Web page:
Biomedical ethical implications, and lastly, I will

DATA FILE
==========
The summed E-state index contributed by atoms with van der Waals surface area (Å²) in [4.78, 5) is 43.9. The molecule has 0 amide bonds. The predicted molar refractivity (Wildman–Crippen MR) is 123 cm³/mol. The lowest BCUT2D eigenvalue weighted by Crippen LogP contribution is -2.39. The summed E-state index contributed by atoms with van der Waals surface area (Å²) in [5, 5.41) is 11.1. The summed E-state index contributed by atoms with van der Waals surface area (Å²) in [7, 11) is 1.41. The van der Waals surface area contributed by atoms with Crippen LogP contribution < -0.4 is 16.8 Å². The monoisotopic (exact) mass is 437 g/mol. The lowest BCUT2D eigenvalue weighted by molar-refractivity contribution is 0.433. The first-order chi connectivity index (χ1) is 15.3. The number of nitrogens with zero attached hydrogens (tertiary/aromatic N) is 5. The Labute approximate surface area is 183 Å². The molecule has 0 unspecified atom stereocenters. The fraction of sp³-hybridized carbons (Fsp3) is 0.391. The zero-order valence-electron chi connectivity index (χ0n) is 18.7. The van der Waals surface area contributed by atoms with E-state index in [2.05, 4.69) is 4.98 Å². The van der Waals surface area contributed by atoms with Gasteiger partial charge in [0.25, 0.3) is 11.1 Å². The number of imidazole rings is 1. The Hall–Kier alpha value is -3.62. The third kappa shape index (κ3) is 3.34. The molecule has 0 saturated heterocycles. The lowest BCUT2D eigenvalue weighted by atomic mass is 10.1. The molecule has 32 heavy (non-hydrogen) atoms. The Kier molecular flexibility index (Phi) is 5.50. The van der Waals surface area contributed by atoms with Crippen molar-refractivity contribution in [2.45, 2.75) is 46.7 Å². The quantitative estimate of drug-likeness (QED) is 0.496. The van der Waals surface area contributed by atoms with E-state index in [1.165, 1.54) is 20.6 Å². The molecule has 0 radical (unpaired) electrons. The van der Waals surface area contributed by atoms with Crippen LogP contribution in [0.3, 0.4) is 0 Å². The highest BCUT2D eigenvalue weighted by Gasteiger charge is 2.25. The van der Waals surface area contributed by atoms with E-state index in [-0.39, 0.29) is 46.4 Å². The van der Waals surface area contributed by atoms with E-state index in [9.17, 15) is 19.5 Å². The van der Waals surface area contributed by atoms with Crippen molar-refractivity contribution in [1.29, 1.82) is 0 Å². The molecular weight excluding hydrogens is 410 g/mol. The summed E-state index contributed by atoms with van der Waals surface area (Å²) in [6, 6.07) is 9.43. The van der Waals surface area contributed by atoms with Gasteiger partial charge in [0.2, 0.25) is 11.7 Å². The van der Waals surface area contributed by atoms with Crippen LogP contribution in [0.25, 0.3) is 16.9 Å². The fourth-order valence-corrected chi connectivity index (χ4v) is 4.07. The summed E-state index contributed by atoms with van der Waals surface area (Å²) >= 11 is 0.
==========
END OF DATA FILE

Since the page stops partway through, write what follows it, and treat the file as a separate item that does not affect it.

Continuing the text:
Biomedical sciences have made extremely beneficial impacts through the development of new medicines, treatments, and therapies. One particularly innovative field of research is the use of human embryonic stem cells. There are different types of stem cells being used, such as adult stem cells, but human embryonic stem cells are quite magical. They have the capability to develop into any type of cell in the body. Thus, leaving the door open to new possibilities wide open. Despite being tremendously beneficial, there is a high amount of controversy surrounding the research. Which brings me to my research question: If human embryonic stem cell research is beneficial, what causes the controversy surrounding it? My research led me to discover that it primarily lies on one issue. Ethics. In order to fully discuss the issues behind it, I will first discuss what human embryonic stem cells are and what they can do, then the ethical implications, and lastly, I will discuss the legal status. Stem cells can be distinguished from other cells by two main characteristics. First, they are capable of cell division which renews the cells. The second distinguishing factor is that through special induced conditions, they can become tissues or organs. Human embryonic stem cells are derived from the inner cell mass of a blastocyst. A blastocyst is an embryo consisting of roughly 150 cells that were produced by cell division after fertilization. They are considered to be pluripotent because they are able to give rise to various types of cells in the body. In 1998, the use of human embryonic stem cells commenced. James Thomson and his team first began working with isolated embryos in order to retrieve the stem cell. He used the embryonic stem cells from donated eggs that were previously set to go through in vitro fertilization. Thomson gained informed consent from the donors to grow the embryo to the blastocyst phase. Whilst in this phase, the cells can no longer grow into a full human, but they are pluripotent enough to give rise to all tissues in the body.